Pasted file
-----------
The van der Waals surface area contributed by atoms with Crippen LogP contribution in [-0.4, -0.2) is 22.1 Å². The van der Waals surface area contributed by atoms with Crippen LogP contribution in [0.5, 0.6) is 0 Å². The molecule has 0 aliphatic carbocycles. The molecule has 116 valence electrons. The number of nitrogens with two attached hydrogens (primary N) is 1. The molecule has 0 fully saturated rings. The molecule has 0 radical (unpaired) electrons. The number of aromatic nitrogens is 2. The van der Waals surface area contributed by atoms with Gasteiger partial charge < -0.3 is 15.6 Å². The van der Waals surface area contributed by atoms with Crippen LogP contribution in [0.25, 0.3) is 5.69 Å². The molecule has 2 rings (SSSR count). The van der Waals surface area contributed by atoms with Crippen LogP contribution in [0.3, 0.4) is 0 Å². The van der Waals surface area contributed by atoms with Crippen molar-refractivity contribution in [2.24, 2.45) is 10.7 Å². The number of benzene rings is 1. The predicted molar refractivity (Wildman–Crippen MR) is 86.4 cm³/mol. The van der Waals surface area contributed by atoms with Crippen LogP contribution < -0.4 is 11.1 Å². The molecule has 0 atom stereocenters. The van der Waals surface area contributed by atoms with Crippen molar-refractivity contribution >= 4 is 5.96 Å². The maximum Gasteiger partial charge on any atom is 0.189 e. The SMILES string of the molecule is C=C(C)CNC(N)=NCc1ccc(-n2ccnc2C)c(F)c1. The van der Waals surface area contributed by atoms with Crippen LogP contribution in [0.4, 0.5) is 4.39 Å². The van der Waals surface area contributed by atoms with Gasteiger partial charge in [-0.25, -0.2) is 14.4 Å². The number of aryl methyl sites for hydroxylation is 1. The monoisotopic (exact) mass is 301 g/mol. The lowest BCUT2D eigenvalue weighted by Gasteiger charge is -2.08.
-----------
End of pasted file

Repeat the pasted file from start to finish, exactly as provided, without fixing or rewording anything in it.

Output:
The van der Waals surface area contributed by atoms with Crippen LogP contribution in [-0.4, -0.2) is 22.1 Å². The van der Waals surface area contributed by atoms with Crippen LogP contribution in [0.5, 0.6) is 0 Å². The molecule has 0 aliphatic carbocycles. The molecule has 116 valence electrons. The number of nitrogens with two attached hydrogens (primary N) is 1. The molecule has 0 fully saturated rings. The molecule has 0 radical (unpaired) electrons. The number of aromatic nitrogens is 2. The van der Waals surface area contributed by atoms with Gasteiger partial charge < -0.3 is 15.6 Å². The van der Waals surface area contributed by atoms with Crippen LogP contribution in [0.25, 0.3) is 5.69 Å². The molecule has 2 rings (SSSR count). The van der Waals surface area contributed by atoms with Crippen LogP contribution in [0.3, 0.4) is 0 Å². The van der Waals surface area contributed by atoms with Crippen molar-refractivity contribution in [2.24, 2.45) is 10.7 Å². The number of benzene rings is 1. The predicted molar refractivity (Wildman–Crippen MR) is 86.4 cm³/mol. The van der Waals surface area contributed by atoms with Crippen LogP contribution < -0.4 is 11.1 Å². The molecule has 0 atom stereocenters. The van der Waals surface area contributed by atoms with Crippen molar-refractivity contribution >= 4 is 5.96 Å². The maximum Gasteiger partial charge on any atom is 0.189 e. The SMILES string of the molecule is C=C(C)CNC(N)=NCc1ccc(-n2ccnc2C)c(F)c1. The van der Waals surface area contributed by atoms with Crippen LogP contribution in [0.4, 0.5) is 4.39 Å². The van der Waals surface area contributed by atoms with Gasteiger partial charge in [-0.25, -0.2) is 14.4 Å². The number of aryl methyl sites for hydroxylation is 1. The monoisotopic (exact) mass is 301 g/mol. The lowest BCUT2D eigenvalue weighted by Gasteiger charge is -2.08.